Greek bonds and bank shares sank to new lows on Tuesday as a budget expert from Germany's ruling party pressured private banks to accept a discount on the Greek debt they own, spreading the pain of an international bailout.
Asset prices in Portugal, Spain and other weaker European economies also slid as investors speculated on the possibility of the region's rich governments failing to agree on the bailout in time to prevent Greece defaulting on some of its 300 billion euros of debt.
The markets smell blood, said Charles Diebel, head of European rates strategy at Nomura.
In Brussels, the European Commission said the idea of a Greek debt restructuring was not part of bailout talks underway in Athens between Greece, European authorities and the International Monetary Fund.
German Chancellor Angela Merkel's Christian Democrats (CDU) will raise the subject of forcing investors to take a discount on Greek debt with the IMF and the European Central Bank on Wednesday, the party's budget spokesman said.
Norbert Barthle said banks holding Greek government debt should be made to contribute to a rescue of Greece because they had profited from the crisis in recent months and had speculated against Greece in part.
That would mean whoever bought Greek bonds wouldn't get 100 percent of their value but say only 80, 90 or 70 percent -- it depends, Barthle said, adding it was too early to say how much of a discount on the debt should be sought.
French and German banks lent most to Greek borrowers and were owed $120 billion, according to Bank for International Settlements data released last week.
In Germany, public opinion strongly opposes using taxpayers' money to bail out Greece.
A European Commission spokesman said a restructuring was not on the agenda in the international bailout talks.
Let me be very clear - there is not going to be debt restructuring as part of the program. This has been one of the problems that have created uncertainty in the markets, said Marco Buti, director-general of the commission's economic and monetary affairs department.
Buti said the talks should be finished in early May. That could permit Greece to obtain as much as 45 billion euros in emergency loans from euro zone governments and the IMF this year, helping it over a funding hump on May 19, when Athens will need to refinance a maturing 8.5 billion euro bond.
Nevertheless, financial markets are worried by the political balancing act which Merkel is having to perform in pushing Germany toward participating in the bailout.
The backing of Germany, Europe's biggest economy, is vital for any rescue but Merkel's party is vulnerable to losing a regional election on May 9, depriving her coalition of its majority in the upper house of parliament.
Barthle's counterpart in the junior party of the coalition, the Free Democrats, said on Tuesday that a contribution to the rescue from Berlin was not yet guaranteed.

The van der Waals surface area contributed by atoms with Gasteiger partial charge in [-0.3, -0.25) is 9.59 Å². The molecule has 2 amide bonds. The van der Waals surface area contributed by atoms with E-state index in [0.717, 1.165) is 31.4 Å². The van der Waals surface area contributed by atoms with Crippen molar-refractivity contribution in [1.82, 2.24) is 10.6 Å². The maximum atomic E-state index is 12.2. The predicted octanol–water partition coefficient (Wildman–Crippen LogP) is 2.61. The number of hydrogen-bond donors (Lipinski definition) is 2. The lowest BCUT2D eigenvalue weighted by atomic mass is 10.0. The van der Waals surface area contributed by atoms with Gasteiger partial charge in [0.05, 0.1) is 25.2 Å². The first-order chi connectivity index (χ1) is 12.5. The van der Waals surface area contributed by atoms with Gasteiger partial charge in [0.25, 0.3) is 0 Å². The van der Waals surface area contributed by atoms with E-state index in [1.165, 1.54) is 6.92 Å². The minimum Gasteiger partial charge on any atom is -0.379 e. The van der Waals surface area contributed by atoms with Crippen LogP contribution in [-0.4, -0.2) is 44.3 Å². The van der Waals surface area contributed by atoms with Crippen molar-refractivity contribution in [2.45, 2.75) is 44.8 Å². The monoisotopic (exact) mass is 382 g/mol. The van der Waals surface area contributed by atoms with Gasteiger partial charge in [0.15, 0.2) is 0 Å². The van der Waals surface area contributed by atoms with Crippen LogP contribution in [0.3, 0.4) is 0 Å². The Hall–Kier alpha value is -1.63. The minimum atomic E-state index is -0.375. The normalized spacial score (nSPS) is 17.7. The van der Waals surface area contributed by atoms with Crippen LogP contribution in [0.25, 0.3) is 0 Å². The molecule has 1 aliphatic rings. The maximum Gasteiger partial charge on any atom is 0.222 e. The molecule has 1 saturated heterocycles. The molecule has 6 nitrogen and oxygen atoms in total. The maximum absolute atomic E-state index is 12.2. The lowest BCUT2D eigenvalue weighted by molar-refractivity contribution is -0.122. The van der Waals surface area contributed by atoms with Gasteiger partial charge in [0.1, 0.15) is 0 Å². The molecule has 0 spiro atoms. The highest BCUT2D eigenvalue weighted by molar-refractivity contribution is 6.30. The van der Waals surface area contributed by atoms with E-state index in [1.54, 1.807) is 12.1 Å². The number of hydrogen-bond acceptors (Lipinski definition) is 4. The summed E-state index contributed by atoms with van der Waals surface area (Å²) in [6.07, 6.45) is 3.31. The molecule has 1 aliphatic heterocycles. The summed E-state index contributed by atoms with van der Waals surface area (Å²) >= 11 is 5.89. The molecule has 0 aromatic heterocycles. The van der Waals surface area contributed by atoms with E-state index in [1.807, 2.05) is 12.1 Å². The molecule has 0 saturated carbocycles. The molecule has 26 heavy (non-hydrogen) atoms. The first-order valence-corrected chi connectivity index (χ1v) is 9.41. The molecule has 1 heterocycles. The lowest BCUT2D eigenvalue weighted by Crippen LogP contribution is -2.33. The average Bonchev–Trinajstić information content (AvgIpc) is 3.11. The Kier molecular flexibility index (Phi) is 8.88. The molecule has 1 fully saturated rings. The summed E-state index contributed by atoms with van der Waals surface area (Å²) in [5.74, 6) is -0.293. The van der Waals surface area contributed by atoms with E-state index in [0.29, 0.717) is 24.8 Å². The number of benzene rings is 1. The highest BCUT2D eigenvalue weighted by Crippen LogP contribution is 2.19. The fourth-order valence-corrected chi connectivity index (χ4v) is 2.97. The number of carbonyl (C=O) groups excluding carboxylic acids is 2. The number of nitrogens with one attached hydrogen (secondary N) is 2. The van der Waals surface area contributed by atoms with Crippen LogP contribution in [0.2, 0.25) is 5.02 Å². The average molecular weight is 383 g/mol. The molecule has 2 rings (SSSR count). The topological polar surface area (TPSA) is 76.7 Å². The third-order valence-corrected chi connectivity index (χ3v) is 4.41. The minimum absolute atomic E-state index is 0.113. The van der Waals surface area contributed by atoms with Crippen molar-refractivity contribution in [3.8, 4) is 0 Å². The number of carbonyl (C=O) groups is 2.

One may have to say 'no' if Greece does not meet conditions and the country just comes along to get money under more favorable terms from the euro zone than from banks, Juergen Koppelin said.
Merkel said on Monday that Germany was willing to help Greece if it showed a readiness to enact new savings to cut its debt and put its economy back on a sustainable path.
But European governments and the IMF cannot push Athens too hard to adopt tough austerity steps because that might undermine Greek public support for austerity, and by worsening Greece's recession, make its deficit-cutting targets impossible to hit.
The head of Greece's central bank said on Tuesday Greece should try to reduce its budget deficit by 5 percentage points of GDP or more this year, above current plans for a cut of four points.
The first opinion poll taken since Athens asked for emergency loans last week showed a majority of Greeks disapproved of the request.
Of 1,400 people surveyed, 60.9 percent said they opposed the government's decision, according to the poll by Greek Public Opinion, released on Tuesday by Mega TV.
Five-year Greek credit default swaps rose to a record high of 736.3 basis points on Tuesday, meaning it cost 736,300 euros to insure 10 million euros worth of debt against default.
Greek bank stocks plunged more than 7 percent while the spread of the 10-year Greek government bond yield over German Bunds, another measure of risk in holding Greek debt, ballooned to 689 basis points, the widest since early 1998.
Such a high spread means Greece would have to borrow at prohibitively high costs if it tried to raise money in the markets. Trade in Greek debt has in any case been drying up as jittery investors demand ultra-wide bid/offer spreads.
Doubt over European governments' ability to handle the Greek crisis hurt the bonds of other countries that might conceivably need bailouts if their debt problems worsen.
The 10-year Portuguese/German bond yield spread hit 258 bps on Tuesday, the highest level since Portugal joined the euro in 1999. Portuguese CDS hit a record high of 316.6 bps.
Many analysts believe Greece is likely to get enough international aid to see it through this year and perhaps several more years. But ultimately, the difficulty of reviving Greece's economy in the euro zone's monetary straightjacket might still force a default and even an exit from the zone.
A Reuters poll of about 50 economists last week found them estimating a 23 percent chance of a Greek default within five years.
(Additional reporting by Athens bureau, London markets team, and Dave Graham in Berlin; Writing by Tim Heritage and Andrew Torchia; Editing by John Stonestreet)